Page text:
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Research Papers: Design Theory and Methodology

Technology Evolution Prediction Using Lotka–Volterra Equations

[+] Author and Article Information
Guanglu Zhang

Mem. ASME
Department of Mechanical Engineering,
Texas A&M University,
College Station, TX 77840
e-mail: glzhang@tamu.edu

Daniel A. McAdams

Fellow ASME
Department of Mechanical Engineering,
Texas A&M University,
College Station, TX 77840
e-mail: dmcadams@tamu.edu

Venkatesh Shankar

Center for Retailing Studies Mays
Business School,
Texas A&M University,
College Station, TX 77840
e-mail: vshankar@mays.tamu.edu

Milad Mohammadi Darani

Center for Retailing Studies Mays
Business School,
Texas A&M University,
College Station, TX 77840
e-mail: mmohammadi@mays.tamu.edu

1Corresponding author.

Contributed by the Design Theory and Methodology Committee of ASME for publication in the JOURNAL OF MECHANICAL DESIGN. Manuscript received April 14, 2017; final manuscript received February 12, 2018; published online March 23, 2018. Assoc. Editor: Christopher Mattson.

J. Mech. Des 140(6), 061101 (Mar 23, 2018) (9 pages) Paper No: MD-17-1275; doi: 10.1115/1.4039448 History: Received April 14, 2017; Revised February 12, 2018

During the development planning of a new product, designers and entrepreneurs rely on the prediction of product performance to make business investment and design strategy decisions. Moore's law and the logistic S-curve model help make such predictions but suffer several drawbacks. In this paper, Lotka–Volterra equations are used to describe the interaction between a product (system technology) and the components and elements (component technologies) that are combined to form the product. The equations are simplified by a relationship table and maturation evaluation in a two-step process. The performance data of the system and its components over time are modeled by simplified Lotka–Volterra equations. The methods developed here allow designers, entrepreneurs, and policy makers to predict the performances of a product and its components quantitatively using the simplified Lotka–Volterra equations. The methods also shed light on the extent of performance impact from a specific module (component technology) on a product (system technology), which is valuable for identifying the key features of a product and for making outsourcing decisions. Smartphones are used as an example to demonstrate the two-step simplification process. The Lotka–Volterra model of technology evolution is validated by a case study of passenger airplanes and turbofan aero-engines. The case study shows that the data fitting and predictive performances of Lotka–Volterra equations exceed those of extant models.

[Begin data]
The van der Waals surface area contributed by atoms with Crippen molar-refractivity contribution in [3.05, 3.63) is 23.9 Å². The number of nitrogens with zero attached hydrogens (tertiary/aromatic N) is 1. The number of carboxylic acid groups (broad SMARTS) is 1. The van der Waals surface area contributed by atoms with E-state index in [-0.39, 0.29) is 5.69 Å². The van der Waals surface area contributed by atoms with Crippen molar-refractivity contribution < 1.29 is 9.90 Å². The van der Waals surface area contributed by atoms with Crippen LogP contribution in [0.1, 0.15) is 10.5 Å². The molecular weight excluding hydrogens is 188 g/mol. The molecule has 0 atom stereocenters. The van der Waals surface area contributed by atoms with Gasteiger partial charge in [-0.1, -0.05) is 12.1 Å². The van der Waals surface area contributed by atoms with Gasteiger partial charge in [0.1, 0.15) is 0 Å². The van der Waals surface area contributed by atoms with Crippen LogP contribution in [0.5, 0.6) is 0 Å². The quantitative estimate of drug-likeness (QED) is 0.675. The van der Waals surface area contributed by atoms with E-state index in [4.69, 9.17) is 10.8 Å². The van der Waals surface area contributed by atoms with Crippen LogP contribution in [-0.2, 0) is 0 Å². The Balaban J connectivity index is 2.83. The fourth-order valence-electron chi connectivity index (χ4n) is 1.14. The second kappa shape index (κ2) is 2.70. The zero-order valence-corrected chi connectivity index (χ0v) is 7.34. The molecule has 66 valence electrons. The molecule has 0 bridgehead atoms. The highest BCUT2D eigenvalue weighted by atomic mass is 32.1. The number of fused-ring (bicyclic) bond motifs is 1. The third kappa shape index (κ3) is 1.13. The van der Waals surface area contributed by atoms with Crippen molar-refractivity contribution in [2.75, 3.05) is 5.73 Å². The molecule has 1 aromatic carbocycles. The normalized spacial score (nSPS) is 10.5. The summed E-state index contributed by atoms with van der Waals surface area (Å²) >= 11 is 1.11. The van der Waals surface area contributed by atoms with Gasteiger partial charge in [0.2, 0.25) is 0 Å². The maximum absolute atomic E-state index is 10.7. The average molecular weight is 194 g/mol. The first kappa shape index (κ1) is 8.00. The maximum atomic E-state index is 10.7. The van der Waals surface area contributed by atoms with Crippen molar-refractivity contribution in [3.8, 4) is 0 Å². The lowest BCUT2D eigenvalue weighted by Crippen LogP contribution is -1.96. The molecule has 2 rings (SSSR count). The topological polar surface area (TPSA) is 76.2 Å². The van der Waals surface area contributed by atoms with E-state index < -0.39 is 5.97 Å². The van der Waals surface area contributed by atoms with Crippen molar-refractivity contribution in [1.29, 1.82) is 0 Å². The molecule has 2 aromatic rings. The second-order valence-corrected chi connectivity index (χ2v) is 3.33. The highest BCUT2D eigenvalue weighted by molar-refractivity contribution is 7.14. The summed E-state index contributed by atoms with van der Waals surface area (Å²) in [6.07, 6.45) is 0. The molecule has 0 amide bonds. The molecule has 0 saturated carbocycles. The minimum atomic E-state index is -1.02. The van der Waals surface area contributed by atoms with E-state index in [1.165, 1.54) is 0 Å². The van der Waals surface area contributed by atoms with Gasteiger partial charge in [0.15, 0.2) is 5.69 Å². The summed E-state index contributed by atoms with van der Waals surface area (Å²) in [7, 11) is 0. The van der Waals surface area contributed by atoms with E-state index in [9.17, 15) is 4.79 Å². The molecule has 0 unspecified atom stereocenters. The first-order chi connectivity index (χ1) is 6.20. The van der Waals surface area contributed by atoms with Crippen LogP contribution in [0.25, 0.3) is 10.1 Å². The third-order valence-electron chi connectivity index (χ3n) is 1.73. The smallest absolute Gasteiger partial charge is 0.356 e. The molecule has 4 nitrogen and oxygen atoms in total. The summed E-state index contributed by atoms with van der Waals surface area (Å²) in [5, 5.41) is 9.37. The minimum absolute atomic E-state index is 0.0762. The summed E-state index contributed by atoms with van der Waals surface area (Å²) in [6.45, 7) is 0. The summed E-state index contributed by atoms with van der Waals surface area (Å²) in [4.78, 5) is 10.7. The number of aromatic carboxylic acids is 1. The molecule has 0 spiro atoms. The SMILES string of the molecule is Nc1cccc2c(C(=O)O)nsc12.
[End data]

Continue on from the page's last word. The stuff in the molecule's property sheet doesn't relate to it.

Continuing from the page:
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Figures

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Fig. 1

Two-step simplification of Lotka–Volterra equations for smart phone speed to open an app

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Fig. 2

Data fitting result for system technology performance (Passenger capacity*speed*ranger of passenger airplane) [30]

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Fig. 3

Data fitting result for component technology performance (take-off thrust of turbofan aero-engine) [31,32]

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Fig. 4

Predicted system technology performance on historical data (1960–1998)

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Fig. 5

Six steps to apply Lotka–Volterra equations in technology evolution prediction

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